Two Cautionary Data Tales

Friday, May 13, 2011

Transcript

Data doesn’t always expose and explain; it can also lead us astray. OTM producer Jamie York looks at two times in the recent past when an overreliance on data has had disastrous consequences. Joe Flood, author of The Fires and Dennis Smith, author and veteran firefighter, tell the story of the RAND Corporation and the fires in the Bronx in the 1970s. Scott Patterson, author of The Quants and Michael Lewis, author of The Big Short, explain how math and science whiz kids nearly destroyed Wall Street.

Comments [11]

Philip Prindeville from Portland, OR

"Fresh off their success in World War II, this group of whiz kids created the RAND Corporation, and by the late 1950s, RAND’s approach, apolitical, data-driven, was revolutionizing business and public policy."

It's well-known that Kennedy and McNamara tried to fight the Vietnam war by throwing efficiency experts at it, and ignoring the intelligence coming back from commanders in the field... yeah, we all know how well that went.

May. 29 2011 02:08 PM
Ian Zukawski

What is the name of the "do the math" rap that plays just before the last segment? I've been searching for it all over but could not find it anywhere. Please tell me!!!!

May. 26 2011 09:49 PM
Peter Kolesar from New York City

Shame on you, 'On the Media.' I have long been a listener, but your program supporting the Joe Flood thesis that misuse of data burned down the South Bronx is completely at variance to the facts which were readily available to you. I was one of researchers who developed the models that Flood critiqued -- they have been validated over time, and are still in use today.

On the Media wanted a 'man bites dog story' and wrote such -- the truth is less exciting. On the Media itself has be come a victim of the need to feed the 24 hour news monster.

Peter Kolesar, Professor Emeritus, Columbia University

May. 23 2011 09:02 AM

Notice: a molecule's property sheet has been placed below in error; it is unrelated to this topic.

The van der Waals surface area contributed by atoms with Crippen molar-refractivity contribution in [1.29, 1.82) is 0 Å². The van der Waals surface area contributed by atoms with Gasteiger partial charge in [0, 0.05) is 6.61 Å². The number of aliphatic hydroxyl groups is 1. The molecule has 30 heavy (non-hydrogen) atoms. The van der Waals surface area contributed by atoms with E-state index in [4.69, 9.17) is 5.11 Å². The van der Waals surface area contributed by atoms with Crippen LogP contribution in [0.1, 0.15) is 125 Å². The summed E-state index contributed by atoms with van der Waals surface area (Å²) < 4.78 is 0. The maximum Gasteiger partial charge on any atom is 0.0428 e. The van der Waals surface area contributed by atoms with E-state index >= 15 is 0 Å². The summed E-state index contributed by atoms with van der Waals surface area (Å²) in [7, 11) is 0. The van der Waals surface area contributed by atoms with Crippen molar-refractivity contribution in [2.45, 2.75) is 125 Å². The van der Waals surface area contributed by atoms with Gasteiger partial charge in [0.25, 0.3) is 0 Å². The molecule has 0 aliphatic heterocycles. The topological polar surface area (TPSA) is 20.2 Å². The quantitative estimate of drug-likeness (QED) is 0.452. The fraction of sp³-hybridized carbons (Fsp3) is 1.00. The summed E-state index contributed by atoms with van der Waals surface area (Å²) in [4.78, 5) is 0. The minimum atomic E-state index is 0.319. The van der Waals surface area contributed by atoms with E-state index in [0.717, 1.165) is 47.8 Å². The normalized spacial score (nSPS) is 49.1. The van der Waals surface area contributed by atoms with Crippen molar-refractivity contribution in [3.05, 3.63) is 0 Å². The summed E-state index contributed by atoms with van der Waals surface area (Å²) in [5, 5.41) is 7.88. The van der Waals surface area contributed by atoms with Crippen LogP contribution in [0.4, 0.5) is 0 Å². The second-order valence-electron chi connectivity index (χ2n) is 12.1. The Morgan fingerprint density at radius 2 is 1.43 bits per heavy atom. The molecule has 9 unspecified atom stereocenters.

Arthur Swersey from New Haven, CT

Jamie York interviewed me for an hour in his preparation for this piece. I was an original member of the RAND Fire Project and later became the project leader. In my interview I responded to Joe Flood’s charges. But Mr. York did not use any of it, and chose to tell only one side of the story.

Joe Flood's story that flawed models led to fire unit closings with catastrophic results is far from the truth. The models have been validated by others. After the cuts, which were City-wide, there were no increases in fire deaths, deaths per building fire, or the proportion of higher-alarm fires. If the cuts, made in response to a severe budget crisis, had a catastrophic impact on public safety, one would have expected to see increases in these statistics.

It's unfortunate that the fire piece was completely one-sided. Fairness is a basic principle of journalistic reporting. This lack of fairness and biased reporting reflects poorly not only on the On the Media program but on NPR as well.

May. 20 2011 03:19 PM
Catherine O'Hagan Wolfe from NY, NY

Joe Flood's analysis of the Bronx in the 60s and 70s contradicts the facts. His flawed reasoning and factual misstatements led him to conclusions unsupported by the historical record. Just one example is the significant variance between what he attributes to the RAND studies and what those studies actually say, all of which are publicly available. Listeners interested in an accurate account of that time should read the detailed criticism of Mr. Flood's book at http://www.nycfdhistory.com